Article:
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The required magnetic strengths and electrical energies for MBST therapy do not have to be as strong as they need to be for MRI. The MBST therapy device is therefore almost noiseless during operation.
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The MBST spin technology uses the adiabatic fast passage. This is a method for reversing nuclear spin orientations and a prerequisite for magnetic resonance. WIKIPEDIA The generation of repeated spin resonance sequences according to the principle of adiabatic fast passage allows the generation of magnetic spin resonance conditions in weak magnetic fields. This means that the magnetic resonance condition can also be used for small and medium-sized systems. The procedure is used in magnetic resonance therapy. Three interacting magnetic fields are required for magnetic resonance therapy: first, a static main magnetic field, second, a modulated magnetic field parallel to it, and third, an alternating field that fulfills the Larmor condition and is perpendicular to the other two. The magnetic field strength of the modulated magnetic field then passes around the static field while the frequency remains constant. When the strength is lowered, the alternating field is also activated. The aim is to correlate the frequency of the modulated magnetic field with the spin lattice relaxation time. The typical magnetic field is generated in a Helmholtz coil.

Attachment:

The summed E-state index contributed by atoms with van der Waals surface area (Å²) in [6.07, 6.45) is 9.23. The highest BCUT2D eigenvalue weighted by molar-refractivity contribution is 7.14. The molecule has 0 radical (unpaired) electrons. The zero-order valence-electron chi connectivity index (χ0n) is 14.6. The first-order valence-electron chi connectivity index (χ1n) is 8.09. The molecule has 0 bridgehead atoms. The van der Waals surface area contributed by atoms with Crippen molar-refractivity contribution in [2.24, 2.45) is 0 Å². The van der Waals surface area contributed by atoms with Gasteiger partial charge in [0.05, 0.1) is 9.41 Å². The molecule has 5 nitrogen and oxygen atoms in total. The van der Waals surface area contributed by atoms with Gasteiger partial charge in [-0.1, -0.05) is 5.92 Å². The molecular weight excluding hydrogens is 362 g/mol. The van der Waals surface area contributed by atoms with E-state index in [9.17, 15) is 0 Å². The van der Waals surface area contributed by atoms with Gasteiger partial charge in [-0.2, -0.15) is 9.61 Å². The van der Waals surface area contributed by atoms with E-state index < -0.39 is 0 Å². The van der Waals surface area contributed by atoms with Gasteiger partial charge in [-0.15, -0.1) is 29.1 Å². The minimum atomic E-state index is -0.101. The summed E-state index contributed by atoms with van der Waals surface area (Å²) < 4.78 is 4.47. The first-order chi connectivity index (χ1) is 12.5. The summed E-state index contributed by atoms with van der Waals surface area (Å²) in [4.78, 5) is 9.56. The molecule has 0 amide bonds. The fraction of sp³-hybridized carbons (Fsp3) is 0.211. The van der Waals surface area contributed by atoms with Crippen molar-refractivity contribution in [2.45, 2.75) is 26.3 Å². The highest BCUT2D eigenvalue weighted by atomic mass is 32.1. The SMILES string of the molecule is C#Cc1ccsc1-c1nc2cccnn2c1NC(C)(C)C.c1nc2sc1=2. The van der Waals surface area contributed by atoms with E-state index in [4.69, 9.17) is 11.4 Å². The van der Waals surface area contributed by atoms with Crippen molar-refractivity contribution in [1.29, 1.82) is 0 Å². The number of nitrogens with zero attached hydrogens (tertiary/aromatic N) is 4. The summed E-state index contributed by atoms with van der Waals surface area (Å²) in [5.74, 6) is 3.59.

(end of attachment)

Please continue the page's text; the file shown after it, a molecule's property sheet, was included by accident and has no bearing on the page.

MRI · Claustrophobia and need to keep still for a long time

For an MRI scan, the patients are usually positioned in a narrow tube and must lie as still as possible for the duration of the examination. Moving can cause the resulting images to become blurred, so that the examination must be repeated. In this case, the patient must remain in the MRI for a longer period of time. Patients with claustrophobia or other anxieties therefore often take sedatives for the examination.

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The MBST therapy devices have an open design, allowing the patient to move freely within the treatment area during treatment. Since the target is not an image that is as as sharp as possible, it is not necessary to lie completely still. During the treatment, the patient can relax on the lying surface and, for example, read, listen to music or even sleep.